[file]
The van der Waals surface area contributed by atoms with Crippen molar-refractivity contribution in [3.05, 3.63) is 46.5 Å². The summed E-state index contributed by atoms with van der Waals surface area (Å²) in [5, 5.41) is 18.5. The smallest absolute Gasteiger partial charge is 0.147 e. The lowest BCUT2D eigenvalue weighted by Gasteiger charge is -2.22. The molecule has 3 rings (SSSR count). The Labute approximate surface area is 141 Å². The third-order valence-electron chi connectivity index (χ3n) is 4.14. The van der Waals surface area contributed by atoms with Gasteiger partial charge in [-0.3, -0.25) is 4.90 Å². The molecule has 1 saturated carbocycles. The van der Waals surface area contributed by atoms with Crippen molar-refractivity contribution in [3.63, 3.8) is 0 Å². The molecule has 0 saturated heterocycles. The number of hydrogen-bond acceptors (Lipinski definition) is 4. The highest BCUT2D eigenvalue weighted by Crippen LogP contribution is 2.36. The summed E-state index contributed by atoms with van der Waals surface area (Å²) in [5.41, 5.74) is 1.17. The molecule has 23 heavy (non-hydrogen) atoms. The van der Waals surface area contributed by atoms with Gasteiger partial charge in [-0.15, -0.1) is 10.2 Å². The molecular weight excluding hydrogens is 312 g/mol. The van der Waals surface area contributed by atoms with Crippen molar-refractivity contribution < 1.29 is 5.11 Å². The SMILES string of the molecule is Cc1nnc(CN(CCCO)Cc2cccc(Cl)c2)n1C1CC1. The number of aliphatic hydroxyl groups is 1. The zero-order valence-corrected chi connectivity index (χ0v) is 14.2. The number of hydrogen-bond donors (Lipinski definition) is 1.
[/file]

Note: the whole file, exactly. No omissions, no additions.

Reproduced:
The van der Waals surface area contributed by atoms with Crippen molar-refractivity contribution in [3.05, 3.63) is 46.5 Å². The summed E-state index contributed by atoms with van der Waals surface area (Å²) in [5, 5.41) is 18.5. The smallest absolute Gasteiger partial charge is 0.147 e. The lowest BCUT2D eigenvalue weighted by Gasteiger charge is -2.22. The molecule has 3 rings (SSSR count). The Labute approximate surface area is 141 Å². The third-order valence-electron chi connectivity index (χ3n) is 4.14. The van der Waals surface area contributed by atoms with Gasteiger partial charge in [-0.3, -0.25) is 4.90 Å². The molecule has 1 saturated carbocycles. The van der Waals surface area contributed by atoms with Crippen molar-refractivity contribution in [3.63, 3.8) is 0 Å². The molecule has 0 saturated heterocycles. The number of hydrogen-bond acceptors (Lipinski definition) is 4. The highest BCUT2D eigenvalue weighted by Crippen LogP contribution is 2.36. The summed E-state index contributed by atoms with van der Waals surface area (Å²) in [5.41, 5.74) is 1.17. The molecule has 23 heavy (non-hydrogen) atoms. The van der Waals surface area contributed by atoms with Gasteiger partial charge in [-0.15, -0.1) is 10.2 Å². The molecular weight excluding hydrogens is 312 g/mol. The van der Waals surface area contributed by atoms with Crippen molar-refractivity contribution < 1.29 is 5.11 Å². The SMILES string of the molecule is Cc1nnc(CN(CCCO)Cc2cccc(Cl)c2)n1C1CC1. The number of aliphatic hydroxyl groups is 1. The zero-order valence-corrected chi connectivity index (χ0v) is 14.2. The number of hydrogen-bond donors (Lipinski definition) is 1.